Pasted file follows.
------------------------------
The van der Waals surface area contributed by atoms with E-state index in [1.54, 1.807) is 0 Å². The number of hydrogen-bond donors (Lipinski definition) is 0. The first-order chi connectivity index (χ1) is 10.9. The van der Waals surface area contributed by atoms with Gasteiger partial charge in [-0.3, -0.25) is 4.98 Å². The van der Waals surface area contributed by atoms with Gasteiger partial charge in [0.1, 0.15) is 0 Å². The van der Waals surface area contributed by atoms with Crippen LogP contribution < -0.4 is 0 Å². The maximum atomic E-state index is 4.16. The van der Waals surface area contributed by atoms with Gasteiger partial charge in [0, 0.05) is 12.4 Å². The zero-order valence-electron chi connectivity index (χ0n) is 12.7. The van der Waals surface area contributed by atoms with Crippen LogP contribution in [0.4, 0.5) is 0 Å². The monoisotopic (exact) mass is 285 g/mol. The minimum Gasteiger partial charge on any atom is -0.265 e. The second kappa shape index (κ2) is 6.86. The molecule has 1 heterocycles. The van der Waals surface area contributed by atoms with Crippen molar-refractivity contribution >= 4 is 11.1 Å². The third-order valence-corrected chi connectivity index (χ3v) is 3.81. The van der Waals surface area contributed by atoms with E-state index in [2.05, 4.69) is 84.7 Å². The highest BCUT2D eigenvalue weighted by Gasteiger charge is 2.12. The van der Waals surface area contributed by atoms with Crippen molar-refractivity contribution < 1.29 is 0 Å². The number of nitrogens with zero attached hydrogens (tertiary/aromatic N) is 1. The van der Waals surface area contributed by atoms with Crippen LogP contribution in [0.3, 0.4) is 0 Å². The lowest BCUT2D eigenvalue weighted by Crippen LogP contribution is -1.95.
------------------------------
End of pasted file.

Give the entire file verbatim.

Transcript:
The van der Waals surface area contributed by atoms with E-state index in [1.54, 1.807) is 0 Å². The number of hydrogen-bond donors (Lipinski definition) is 0. The first-order chi connectivity index (χ1) is 10.9. The van der Waals surface area contributed by atoms with Gasteiger partial charge in [-0.3, -0.25) is 4.98 Å². The van der Waals surface area contributed by atoms with Gasteiger partial charge in [0.1, 0.15) is 0 Å². The van der Waals surface area contributed by atoms with Crippen LogP contribution < -0.4 is 0 Å². The maximum atomic E-state index is 4.16. The van der Waals surface area contributed by atoms with Gasteiger partial charge in [0, 0.05) is 12.4 Å². The zero-order valence-electron chi connectivity index (χ0n) is 12.7. The van der Waals surface area contributed by atoms with Crippen LogP contribution in [0.4, 0.5) is 0 Å². The monoisotopic (exact) mass is 285 g/mol. The minimum Gasteiger partial charge on any atom is -0.265 e. The second kappa shape index (κ2) is 6.86. The molecule has 1 heterocycles. The van der Waals surface area contributed by atoms with Crippen molar-refractivity contribution >= 4 is 11.1 Å². The third-order valence-corrected chi connectivity index (χ3v) is 3.81. The van der Waals surface area contributed by atoms with E-state index in [2.05, 4.69) is 84.7 Å². The highest BCUT2D eigenvalue weighted by Gasteiger charge is 2.12. The van der Waals surface area contributed by atoms with Crippen molar-refractivity contribution < 1.29 is 0 Å². The number of nitrogens with zero attached hydrogens (tertiary/aromatic N) is 1. The van der Waals surface area contributed by atoms with Crippen LogP contribution in [0.3, 0.4) is 0 Å². The lowest BCUT2D eigenvalue weighted by Crippen LogP contribution is -1.95.